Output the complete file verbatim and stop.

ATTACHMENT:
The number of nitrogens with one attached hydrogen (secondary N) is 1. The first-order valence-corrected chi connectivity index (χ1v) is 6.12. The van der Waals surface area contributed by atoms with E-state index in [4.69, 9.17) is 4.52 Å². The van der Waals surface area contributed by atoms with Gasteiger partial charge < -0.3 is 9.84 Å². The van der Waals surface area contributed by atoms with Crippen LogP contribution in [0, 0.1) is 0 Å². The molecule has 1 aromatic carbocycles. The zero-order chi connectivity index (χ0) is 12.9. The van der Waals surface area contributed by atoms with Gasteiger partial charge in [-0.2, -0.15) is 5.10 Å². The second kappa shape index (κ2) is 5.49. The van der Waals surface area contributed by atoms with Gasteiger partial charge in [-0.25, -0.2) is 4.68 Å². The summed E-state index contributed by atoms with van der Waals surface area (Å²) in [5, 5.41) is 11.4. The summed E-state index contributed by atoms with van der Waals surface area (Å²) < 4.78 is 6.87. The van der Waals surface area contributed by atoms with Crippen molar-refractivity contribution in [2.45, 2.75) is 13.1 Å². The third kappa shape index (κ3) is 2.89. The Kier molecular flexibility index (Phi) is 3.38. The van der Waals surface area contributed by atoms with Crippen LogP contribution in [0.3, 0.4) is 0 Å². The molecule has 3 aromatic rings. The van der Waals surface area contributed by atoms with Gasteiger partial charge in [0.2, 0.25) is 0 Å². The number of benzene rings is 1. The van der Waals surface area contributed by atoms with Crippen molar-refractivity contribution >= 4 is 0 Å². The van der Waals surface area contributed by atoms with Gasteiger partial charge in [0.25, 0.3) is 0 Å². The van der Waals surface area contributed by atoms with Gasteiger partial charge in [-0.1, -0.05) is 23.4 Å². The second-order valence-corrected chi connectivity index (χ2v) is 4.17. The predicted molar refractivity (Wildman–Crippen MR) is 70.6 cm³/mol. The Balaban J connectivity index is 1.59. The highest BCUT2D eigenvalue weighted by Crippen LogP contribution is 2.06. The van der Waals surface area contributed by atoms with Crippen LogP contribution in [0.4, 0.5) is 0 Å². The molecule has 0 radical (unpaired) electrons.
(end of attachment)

The number of nitrogens with one attached hydrogen (secondary N) is 1. The first-order valence-corrected chi connectivity index (χ1v) is 6.12. The van der Waals surface area contributed by atoms with E-state index in [4.69, 9.17) is 4.52 Å². The van der Waals surface area contributed by atoms with Gasteiger partial charge < -0.3 is 9.84 Å². The van der Waals surface area contributed by atoms with Crippen LogP contribution in [0, 0.1) is 0 Å². The molecule has 1 aromatic carbocycles. The zero-order chi connectivity index (χ0) is 12.9. The van der Waals surface area contributed by atoms with Gasteiger partial charge in [-0.2, -0.15) is 5.10 Å². The second kappa shape index (κ2) is 5.49. The van der Waals surface area contributed by atoms with Gasteiger partial charge in [-0.25, -0.2) is 4.68 Å². The summed E-state index contributed by atoms with van der Waals surface area (Å²) in [5, 5.41) is 11.4. The summed E-state index contributed by atoms with van der Waals surface area (Å²) < 4.78 is 6.87. The van der Waals surface area contributed by atoms with Crippen molar-refractivity contribution in [2.45, 2.75) is 13.1 Å². The third kappa shape index (κ3) is 2.89. The Kier molecular flexibility index (Phi) is 3.38. The van der Waals surface area contributed by atoms with Crippen LogP contribution in [0.3, 0.4) is 0 Å². The molecule has 3 aromatic rings. The van der Waals surface area contributed by atoms with Gasteiger partial charge in [0.2, 0.25) is 0 Å². The number of benzene rings is 1. The van der Waals surface area contributed by atoms with Crippen molar-refractivity contribution >= 4 is 0 Å². The van der Waals surface area contributed by atoms with Gasteiger partial charge in [0.25, 0.3) is 0 Å². The van der Waals surface area contributed by atoms with Gasteiger partial charge in [-0.1, -0.05) is 23.4 Å². The second-order valence-corrected chi connectivity index (χ2v) is 4.17. The predicted molar refractivity (Wildman–Crippen MR) is 70.6 cm³/mol. The Balaban J connectivity index is 1.59. The highest BCUT2D eigenvalue weighted by Crippen LogP contribution is 2.06. The van der Waals surface area contributed by atoms with Crippen LogP contribution in [0.4, 0.5) is 0 Å². The molecule has 0 radical (unpaired) electrons.